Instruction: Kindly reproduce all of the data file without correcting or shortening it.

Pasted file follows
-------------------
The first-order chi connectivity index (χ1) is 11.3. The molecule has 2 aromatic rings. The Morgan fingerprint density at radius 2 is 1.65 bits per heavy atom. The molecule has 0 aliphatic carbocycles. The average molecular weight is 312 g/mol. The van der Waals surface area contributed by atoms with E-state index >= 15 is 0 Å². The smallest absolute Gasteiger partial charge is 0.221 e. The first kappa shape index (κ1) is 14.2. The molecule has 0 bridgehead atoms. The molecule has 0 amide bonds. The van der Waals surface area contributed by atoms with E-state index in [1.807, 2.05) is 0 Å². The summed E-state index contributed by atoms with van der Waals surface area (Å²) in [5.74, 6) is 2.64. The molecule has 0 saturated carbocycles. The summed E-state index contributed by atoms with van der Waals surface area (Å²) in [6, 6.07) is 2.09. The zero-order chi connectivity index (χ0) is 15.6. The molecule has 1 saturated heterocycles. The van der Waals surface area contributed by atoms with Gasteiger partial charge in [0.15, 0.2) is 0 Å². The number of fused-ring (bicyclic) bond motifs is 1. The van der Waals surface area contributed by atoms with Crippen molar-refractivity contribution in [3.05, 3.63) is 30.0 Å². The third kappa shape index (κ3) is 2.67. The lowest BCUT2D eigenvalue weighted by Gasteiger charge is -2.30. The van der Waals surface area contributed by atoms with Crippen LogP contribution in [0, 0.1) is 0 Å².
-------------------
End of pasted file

The first-order chi connectivity index (χ1) is 11.3. The molecule has 2 aromatic rings. The Morgan fingerprint density at radius 2 is 1.65 bits per heavy atom. The molecule has 0 aliphatic carbocycles. The average molecular weight is 312 g/mol. The van der Waals surface area contributed by atoms with E-state index >= 15 is 0 Å². The smallest absolute Gasteiger partial charge is 0.221 e. The first kappa shape index (κ1) is 14.2. The molecule has 0 bridgehead atoms. The molecule has 0 amide bonds. The van der Waals surface area contributed by atoms with E-state index in [1.807, 2.05) is 0 Å². The summed E-state index contributed by atoms with van der Waals surface area (Å²) in [5.74, 6) is 2.64. The molecule has 0 saturated carbocycles. The summed E-state index contributed by atoms with van der Waals surface area (Å²) in [6, 6.07) is 2.09. The zero-order chi connectivity index (χ0) is 15.6. The molecule has 1 saturated heterocycles. The van der Waals surface area contributed by atoms with Gasteiger partial charge in [0.15, 0.2) is 0 Å². The number of fused-ring (bicyclic) bond motifs is 1. The van der Waals surface area contributed by atoms with Crippen molar-refractivity contribution in [3.05, 3.63) is 30.0 Å². The third kappa shape index (κ3) is 2.67. The lowest BCUT2D eigenvalue weighted by Gasteiger charge is -2.30. The van der Waals surface area contributed by atoms with Crippen LogP contribution in [0, 0.1) is 0 Å².